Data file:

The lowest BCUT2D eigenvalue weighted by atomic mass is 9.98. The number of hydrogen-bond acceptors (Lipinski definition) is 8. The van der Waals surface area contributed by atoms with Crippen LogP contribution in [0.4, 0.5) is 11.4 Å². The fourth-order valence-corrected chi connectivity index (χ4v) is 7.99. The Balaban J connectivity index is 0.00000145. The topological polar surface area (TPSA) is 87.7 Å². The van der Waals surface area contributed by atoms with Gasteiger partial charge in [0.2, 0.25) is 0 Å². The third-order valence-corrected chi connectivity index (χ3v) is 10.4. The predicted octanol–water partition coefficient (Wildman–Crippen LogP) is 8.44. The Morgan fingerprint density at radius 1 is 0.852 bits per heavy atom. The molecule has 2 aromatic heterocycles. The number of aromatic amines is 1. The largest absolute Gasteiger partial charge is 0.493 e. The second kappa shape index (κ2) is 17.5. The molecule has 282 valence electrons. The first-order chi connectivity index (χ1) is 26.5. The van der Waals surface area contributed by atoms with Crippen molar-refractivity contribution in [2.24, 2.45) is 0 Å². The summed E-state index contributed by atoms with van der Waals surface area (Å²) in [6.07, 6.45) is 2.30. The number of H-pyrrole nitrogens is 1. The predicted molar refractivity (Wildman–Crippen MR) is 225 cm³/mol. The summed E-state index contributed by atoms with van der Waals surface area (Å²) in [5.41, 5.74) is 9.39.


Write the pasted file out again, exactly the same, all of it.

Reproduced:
The lowest BCUT2D eigenvalue weighted by atomic mass is 9.98. The number of hydrogen-bond acceptors (Lipinski definition) is 8. The van der Waals surface area contributed by atoms with Crippen LogP contribution in [0.4, 0.5) is 11.4 Å². The fourth-order valence-corrected chi connectivity index (χ4v) is 7.99. The Balaban J connectivity index is 0.00000145. The topological polar surface area (TPSA) is 87.7 Å². The van der Waals surface area contributed by atoms with Gasteiger partial charge in [0.2, 0.25) is 0 Å². The third-order valence-corrected chi connectivity index (χ3v) is 10.4. The predicted octanol–water partition coefficient (Wildman–Crippen LogP) is 8.44. The Morgan fingerprint density at radius 1 is 0.852 bits per heavy atom. The molecule has 2 aromatic heterocycles. The number of aromatic amines is 1. The largest absolute Gasteiger partial charge is 0.493 e. The second kappa shape index (κ2) is 17.5. The molecule has 282 valence electrons. The first-order chi connectivity index (χ1) is 26.5. The van der Waals surface area contributed by atoms with Crippen molar-refractivity contribution in [2.24, 2.45) is 0 Å². The summed E-state index contributed by atoms with van der Waals surface area (Å²) in [6.07, 6.45) is 2.30. The number of H-pyrrole nitrogens is 1. The predicted molar refractivity (Wildman–Crippen MR) is 225 cm³/mol. The summed E-state index contributed by atoms with van der Waals surface area (Å²) in [5.41, 5.74) is 9.39.